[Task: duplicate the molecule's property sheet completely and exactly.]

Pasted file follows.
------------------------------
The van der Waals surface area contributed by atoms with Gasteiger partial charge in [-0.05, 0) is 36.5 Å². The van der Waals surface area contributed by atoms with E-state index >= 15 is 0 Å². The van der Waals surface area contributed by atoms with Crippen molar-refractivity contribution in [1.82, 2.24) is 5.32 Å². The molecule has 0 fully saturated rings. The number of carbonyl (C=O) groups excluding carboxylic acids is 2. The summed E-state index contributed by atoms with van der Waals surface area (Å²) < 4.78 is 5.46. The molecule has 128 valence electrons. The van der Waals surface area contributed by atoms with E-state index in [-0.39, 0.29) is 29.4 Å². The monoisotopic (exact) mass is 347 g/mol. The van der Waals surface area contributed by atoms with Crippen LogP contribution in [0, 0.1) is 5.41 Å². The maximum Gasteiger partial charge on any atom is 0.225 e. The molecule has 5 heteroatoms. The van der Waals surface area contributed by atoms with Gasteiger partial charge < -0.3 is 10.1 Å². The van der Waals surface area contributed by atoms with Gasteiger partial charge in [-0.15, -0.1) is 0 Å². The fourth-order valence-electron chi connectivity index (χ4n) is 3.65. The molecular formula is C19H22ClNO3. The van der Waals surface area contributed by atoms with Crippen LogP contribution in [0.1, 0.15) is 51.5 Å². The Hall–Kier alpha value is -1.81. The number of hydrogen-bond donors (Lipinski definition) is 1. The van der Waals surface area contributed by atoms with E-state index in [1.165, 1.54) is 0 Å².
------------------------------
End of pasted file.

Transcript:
The van der Waals surface area contributed by atoms with Gasteiger partial charge in [-0.05, 0) is 36.5 Å². The van der Waals surface area contributed by atoms with E-state index >= 15 is 0 Å². The van der Waals surface area contributed by atoms with Crippen molar-refractivity contribution in [1.82, 2.24) is 5.32 Å². The molecule has 0 fully saturated rings. The number of carbonyl (C=O) groups excluding carboxylic acids is 2. The summed E-state index contributed by atoms with van der Waals surface area (Å²) < 4.78 is 5.46. The molecule has 128 valence electrons. The van der Waals surface area contributed by atoms with E-state index in [-0.39, 0.29) is 29.4 Å². The monoisotopic (exact) mass is 347 g/mol. The van der Waals surface area contributed by atoms with Crippen LogP contribution in [0, 0.1) is 5.41 Å². The maximum Gasteiger partial charge on any atom is 0.225 e. The molecule has 5 heteroatoms. The van der Waals surface area contributed by atoms with Gasteiger partial charge < -0.3 is 10.1 Å². The van der Waals surface area contributed by atoms with Gasteiger partial charge in [-0.15, -0.1) is 0 Å². The fourth-order valence-electron chi connectivity index (χ4n) is 3.65. The molecular formula is C19H22ClNO3. The van der Waals surface area contributed by atoms with Crippen LogP contribution in [0.1, 0.15) is 51.5 Å². The Hall–Kier alpha value is -1.81. The number of hydrogen-bond donors (Lipinski definition) is 1. The van der Waals surface area contributed by atoms with E-state index in [1.165, 1.54) is 0 Å².